Band finds rhythm after quiet start
by Erin Williams
Special to The Star
Jun 22, 2012 | 4157 views |  0 comments | 10 10 recommendations | email to a friend | print
Summer is generally the season for taking things easy — hanging out by the pool and talking about the future comes to mind.

But for Katy Cairo and Ryan Williams, the lazy setting was just the catalyst they needed to start their band, The Gypsy Begonias.

Cairo became acquainted with Williams, her husband’s high school friend, over the summer of 2009. During an afternoon of pool time, Williams began fiddling with his guitar while Cairo added her voice. From there, the two put together a few more members, and started small.

“We decided [that] we would go to some open mic nights for fun. It caught a little buzz, and it kind of progressed from there,” said Cairo, an Auburn native, of the group’s steady rise to stardom.

Fast-forward to a few lineup changes, starting a family and learning how to play other instruments, and the 2012 Begonias came into bloom. Williams, who Cairo lovingly describes as a “loose cannon,” is his own one-man band, playing banjo, guitar and percussion — in addition to being a vocalist in the group. Additional guitar is played by the band’s third member, Kevin Hagie, a Virginia native who has been playing music since he was 12. Hagie feels he has developed a rhythm all on his own.

“I think of it more as a rhythmic guitar-playing style,” he said of his guitar sound. “It’s a lot of rhythm with a lot of licks and little runs up and down the neck to give it a feel that can go well on its own or can fit with other instruments that I might be playing with.”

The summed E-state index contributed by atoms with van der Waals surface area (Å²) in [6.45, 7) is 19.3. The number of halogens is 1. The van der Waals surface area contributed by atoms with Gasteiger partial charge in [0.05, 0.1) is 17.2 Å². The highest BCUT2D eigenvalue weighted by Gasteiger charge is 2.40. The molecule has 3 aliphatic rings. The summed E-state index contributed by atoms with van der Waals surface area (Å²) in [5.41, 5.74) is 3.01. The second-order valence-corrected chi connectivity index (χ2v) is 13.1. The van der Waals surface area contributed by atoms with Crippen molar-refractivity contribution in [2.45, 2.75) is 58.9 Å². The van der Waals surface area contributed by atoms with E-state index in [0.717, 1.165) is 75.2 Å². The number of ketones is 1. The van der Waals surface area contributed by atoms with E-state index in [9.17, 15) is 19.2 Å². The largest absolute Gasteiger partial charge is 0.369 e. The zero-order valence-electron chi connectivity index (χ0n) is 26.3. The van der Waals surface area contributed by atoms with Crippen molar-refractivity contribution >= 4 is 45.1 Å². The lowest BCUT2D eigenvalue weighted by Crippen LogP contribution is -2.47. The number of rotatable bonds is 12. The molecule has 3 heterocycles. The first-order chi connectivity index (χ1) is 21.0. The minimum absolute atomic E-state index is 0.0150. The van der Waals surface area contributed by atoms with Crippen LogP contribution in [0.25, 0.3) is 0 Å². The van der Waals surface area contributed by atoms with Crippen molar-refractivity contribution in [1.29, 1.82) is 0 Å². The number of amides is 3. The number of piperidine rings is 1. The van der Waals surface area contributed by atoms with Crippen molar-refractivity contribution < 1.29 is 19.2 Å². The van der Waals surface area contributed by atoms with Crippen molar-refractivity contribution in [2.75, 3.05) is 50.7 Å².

A vocalist by trade, Cairo soon realized that she could do more than just sing, and began teaching herself guitar. She has since eclipsed her goal, and can even play a mandolin now.

“While I was pregnant, I noticed how incredibly hard it was to fit a guitar around my belly, and [I thought] ‘I just need to play a mandolin — and I can just sit it right on top!’” she remembered. Hagie, on the other hand, plays a guitar that goes beyond having sentimental value.

“It’s a neat feeling to play an instrument that you built with your own two hands,” said Hagie of his self-made guitar.

The unique name is one that truly celebrates the trio’s sound, which they like to call “blues-grass.”

“I have a more bluesy-type voice, but I love old folk songs and bluegrass,” Cairo said. Added Hagie, “I think we’ve both got a lot of similar backgrounds with music as far as what we’ve been exposed to throughout our lives.” He said his influences range from The Beatles to Nirvana. “I think that reflects on the type of music that we try to put out there ourselves.”

Their name is a throwback to the folk/bluegrass days of the band Grateful Dead, borrowing from the song name “Scarlet Begonias.”

“My mom … told me ‘If I can remember it, you should never change it!’” Cairo said.

Now, the group is on the rise, playing at festivals and events in and around the state, including the Noble Street Festival and Relay for Life.

“We both have young children, Kevin and I. We like to play places where it’s family-oriented,” Cairo said. “Now we’re trying to see where do we fit — where are we gonna go over well. Step one was getting some music so that people could help us decide.”

With an EP under their belt, the trio is planning to produce more music — whenever they can squeeze it in.

“We play when we can, we practice when we can, we perform when we can — that’s as good as we can do, really,” Williams said.

The Gypsy Begonias will play June 29 at Mellow Mushroom.

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Band finds rhythm after quiet start by Erin Williams
Special to The Star

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